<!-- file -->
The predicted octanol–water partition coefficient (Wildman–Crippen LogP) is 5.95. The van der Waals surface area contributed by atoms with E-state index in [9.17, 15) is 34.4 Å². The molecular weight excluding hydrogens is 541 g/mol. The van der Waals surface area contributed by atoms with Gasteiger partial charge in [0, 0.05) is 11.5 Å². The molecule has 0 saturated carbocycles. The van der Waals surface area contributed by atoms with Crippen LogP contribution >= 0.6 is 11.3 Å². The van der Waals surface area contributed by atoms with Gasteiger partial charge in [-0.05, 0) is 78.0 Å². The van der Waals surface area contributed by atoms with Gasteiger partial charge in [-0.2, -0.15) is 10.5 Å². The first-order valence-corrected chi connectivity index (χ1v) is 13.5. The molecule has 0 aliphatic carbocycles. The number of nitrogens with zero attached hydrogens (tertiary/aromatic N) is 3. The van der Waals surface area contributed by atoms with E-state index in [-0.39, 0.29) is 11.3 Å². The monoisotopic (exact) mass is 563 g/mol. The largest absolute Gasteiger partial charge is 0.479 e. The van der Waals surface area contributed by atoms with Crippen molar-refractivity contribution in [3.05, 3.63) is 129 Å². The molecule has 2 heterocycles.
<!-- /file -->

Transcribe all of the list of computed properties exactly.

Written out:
The predicted octanol–water partition coefficient (Wildman–Crippen LogP) is 5.95. The van der Waals surface area contributed by atoms with E-state index in [9.17, 15) is 34.4 Å². The molecular weight excluding hydrogens is 541 g/mol. The van der Waals surface area contributed by atoms with Gasteiger partial charge in [0, 0.05) is 11.5 Å². The molecule has 0 saturated carbocycles. The van der Waals surface area contributed by atoms with Crippen LogP contribution >= 0.6 is 11.3 Å². The van der Waals surface area contributed by atoms with Gasteiger partial charge in [-0.05, 0) is 78.0 Å². The van der Waals surface area contributed by atoms with Gasteiger partial charge in [-0.2, -0.15) is 10.5 Å². The first-order valence-corrected chi connectivity index (χ1v) is 13.5. The molecule has 0 aliphatic carbocycles. The number of nitrogens with zero attached hydrogens (tertiary/aromatic N) is 3. The van der Waals surface area contributed by atoms with E-state index in [-0.39, 0.29) is 11.3 Å². The monoisotopic (exact) mass is 563 g/mol. The largest absolute Gasteiger partial charge is 0.479 e. The van der Waals surface area contributed by atoms with Crippen molar-refractivity contribution in [3.05, 3.63) is 129 Å². The molecule has 2 heterocycles.